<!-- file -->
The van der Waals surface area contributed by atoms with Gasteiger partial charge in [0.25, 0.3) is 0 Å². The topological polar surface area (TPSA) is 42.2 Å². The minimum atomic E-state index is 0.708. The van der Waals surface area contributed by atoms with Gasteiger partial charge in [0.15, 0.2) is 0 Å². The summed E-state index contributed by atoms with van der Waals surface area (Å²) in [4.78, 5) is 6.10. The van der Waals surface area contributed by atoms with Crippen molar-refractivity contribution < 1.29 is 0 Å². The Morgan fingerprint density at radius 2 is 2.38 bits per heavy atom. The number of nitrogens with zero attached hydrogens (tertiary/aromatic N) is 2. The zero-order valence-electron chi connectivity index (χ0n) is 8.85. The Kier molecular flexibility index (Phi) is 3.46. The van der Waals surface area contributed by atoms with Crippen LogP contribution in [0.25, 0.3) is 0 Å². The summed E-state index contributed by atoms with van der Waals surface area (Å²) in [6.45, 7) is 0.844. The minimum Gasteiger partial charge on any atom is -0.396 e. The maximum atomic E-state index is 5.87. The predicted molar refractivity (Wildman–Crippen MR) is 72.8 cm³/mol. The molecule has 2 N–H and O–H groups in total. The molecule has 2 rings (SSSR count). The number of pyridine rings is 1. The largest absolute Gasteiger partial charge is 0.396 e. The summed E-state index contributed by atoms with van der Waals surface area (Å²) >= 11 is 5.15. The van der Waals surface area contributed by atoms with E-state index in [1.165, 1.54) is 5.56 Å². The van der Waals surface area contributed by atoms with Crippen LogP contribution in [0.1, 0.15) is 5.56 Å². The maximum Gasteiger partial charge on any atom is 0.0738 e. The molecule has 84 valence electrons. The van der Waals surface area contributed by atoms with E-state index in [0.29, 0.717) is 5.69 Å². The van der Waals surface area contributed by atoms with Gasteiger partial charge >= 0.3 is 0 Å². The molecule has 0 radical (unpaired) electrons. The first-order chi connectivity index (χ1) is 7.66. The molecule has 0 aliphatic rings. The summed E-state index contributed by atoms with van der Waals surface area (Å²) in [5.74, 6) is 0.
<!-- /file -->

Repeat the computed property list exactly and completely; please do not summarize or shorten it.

The van der Waals surface area contributed by atoms with Gasteiger partial charge in [0.25, 0.3) is 0 Å². The topological polar surface area (TPSA) is 42.2 Å². The minimum atomic E-state index is 0.708. The van der Waals surface area contributed by atoms with Gasteiger partial charge in [0.15, 0.2) is 0 Å². The summed E-state index contributed by atoms with van der Waals surface area (Å²) in [4.78, 5) is 6.10. The van der Waals surface area contributed by atoms with Crippen molar-refractivity contribution < 1.29 is 0 Å². The Morgan fingerprint density at radius 2 is 2.38 bits per heavy atom. The number of nitrogens with zero attached hydrogens (tertiary/aromatic N) is 2. The zero-order valence-electron chi connectivity index (χ0n) is 8.85. The Kier molecular flexibility index (Phi) is 3.46. The van der Waals surface area contributed by atoms with Crippen LogP contribution in [0.25, 0.3) is 0 Å². The summed E-state index contributed by atoms with van der Waals surface area (Å²) in [6.45, 7) is 0.844. The minimum Gasteiger partial charge on any atom is -0.396 e. The maximum atomic E-state index is 5.87. The predicted molar refractivity (Wildman–Crippen MR) is 72.8 cm³/mol. The molecule has 2 N–H and O–H groups in total. The molecule has 2 rings (SSSR count). The number of pyridine rings is 1. The largest absolute Gasteiger partial charge is 0.396 e. The summed E-state index contributed by atoms with van der Waals surface area (Å²) >= 11 is 5.15. The van der Waals surface area contributed by atoms with E-state index in [1.165, 1.54) is 5.56 Å². The van der Waals surface area contributed by atoms with Crippen LogP contribution in [0.1, 0.15) is 5.56 Å². The maximum Gasteiger partial charge on any atom is 0.0738 e. The molecule has 84 valence electrons. The van der Waals surface area contributed by atoms with E-state index in [0.29, 0.717) is 5.69 Å². The van der Waals surface area contributed by atoms with Gasteiger partial charge >= 0.3 is 0 Å². The molecule has 0 radical (unpaired) electrons. The first-order chi connectivity index (χ1) is 7.66. The molecule has 0 aliphatic rings. The summed E-state index contributed by atoms with van der Waals surface area (Å²) in [5.74, 6) is 0.